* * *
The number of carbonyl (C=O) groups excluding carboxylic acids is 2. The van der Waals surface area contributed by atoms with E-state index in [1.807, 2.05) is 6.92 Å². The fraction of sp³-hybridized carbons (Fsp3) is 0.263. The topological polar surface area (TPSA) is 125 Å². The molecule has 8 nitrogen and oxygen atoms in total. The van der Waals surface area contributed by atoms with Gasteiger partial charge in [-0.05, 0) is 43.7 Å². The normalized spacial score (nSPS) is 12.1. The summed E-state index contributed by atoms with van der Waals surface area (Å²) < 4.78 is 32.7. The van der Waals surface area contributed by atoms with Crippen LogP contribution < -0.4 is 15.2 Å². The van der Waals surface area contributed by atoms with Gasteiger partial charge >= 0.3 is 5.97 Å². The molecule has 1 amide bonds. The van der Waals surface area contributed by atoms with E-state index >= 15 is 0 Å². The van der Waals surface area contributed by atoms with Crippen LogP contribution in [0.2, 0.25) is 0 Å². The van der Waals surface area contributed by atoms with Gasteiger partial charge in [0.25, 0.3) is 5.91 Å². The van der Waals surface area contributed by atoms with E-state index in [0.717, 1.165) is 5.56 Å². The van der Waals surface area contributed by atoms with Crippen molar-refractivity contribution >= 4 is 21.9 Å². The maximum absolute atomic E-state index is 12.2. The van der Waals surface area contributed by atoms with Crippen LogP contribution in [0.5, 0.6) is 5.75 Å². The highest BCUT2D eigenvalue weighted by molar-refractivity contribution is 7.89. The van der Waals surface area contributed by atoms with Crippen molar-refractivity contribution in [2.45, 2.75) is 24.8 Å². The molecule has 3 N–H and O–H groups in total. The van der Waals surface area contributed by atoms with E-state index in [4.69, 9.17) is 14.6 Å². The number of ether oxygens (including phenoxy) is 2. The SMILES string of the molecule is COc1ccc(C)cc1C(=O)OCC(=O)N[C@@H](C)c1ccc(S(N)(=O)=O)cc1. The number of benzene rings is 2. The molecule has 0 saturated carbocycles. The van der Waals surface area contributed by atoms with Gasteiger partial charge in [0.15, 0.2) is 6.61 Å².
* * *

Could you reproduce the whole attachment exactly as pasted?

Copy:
The number of carbonyl (C=O) groups excluding carboxylic acids is 2. The van der Waals surface area contributed by atoms with E-state index in [1.807, 2.05) is 6.92 Å². The fraction of sp³-hybridized carbons (Fsp3) is 0.263. The topological polar surface area (TPSA) is 125 Å². The molecule has 8 nitrogen and oxygen atoms in total. The van der Waals surface area contributed by atoms with Gasteiger partial charge in [-0.05, 0) is 43.7 Å². The normalized spacial score (nSPS) is 12.1. The summed E-state index contributed by atoms with van der Waals surface area (Å²) < 4.78 is 32.7. The van der Waals surface area contributed by atoms with Crippen LogP contribution < -0.4 is 15.2 Å². The van der Waals surface area contributed by atoms with Gasteiger partial charge >= 0.3 is 5.97 Å². The molecule has 1 amide bonds. The van der Waals surface area contributed by atoms with E-state index >= 15 is 0 Å². The van der Waals surface area contributed by atoms with Crippen LogP contribution in [0.2, 0.25) is 0 Å². The van der Waals surface area contributed by atoms with Gasteiger partial charge in [0.25, 0.3) is 5.91 Å². The van der Waals surface area contributed by atoms with E-state index in [0.717, 1.165) is 5.56 Å². The van der Waals surface area contributed by atoms with Crippen molar-refractivity contribution >= 4 is 21.9 Å². The maximum absolute atomic E-state index is 12.2. The van der Waals surface area contributed by atoms with Crippen LogP contribution in [0.5, 0.6) is 5.75 Å². The highest BCUT2D eigenvalue weighted by molar-refractivity contribution is 7.89. The van der Waals surface area contributed by atoms with Crippen molar-refractivity contribution in [2.45, 2.75) is 24.8 Å². The molecule has 3 N–H and O–H groups in total. The van der Waals surface area contributed by atoms with E-state index in [4.69, 9.17) is 14.6 Å². The number of ether oxygens (including phenoxy) is 2. The SMILES string of the molecule is COc1ccc(C)cc1C(=O)OCC(=O)N[C@@H](C)c1ccc(S(N)(=O)=O)cc1. The number of benzene rings is 2. The molecule has 0 saturated carbocycles. The van der Waals surface area contributed by atoms with Gasteiger partial charge in [0.15, 0.2) is 6.61 Å².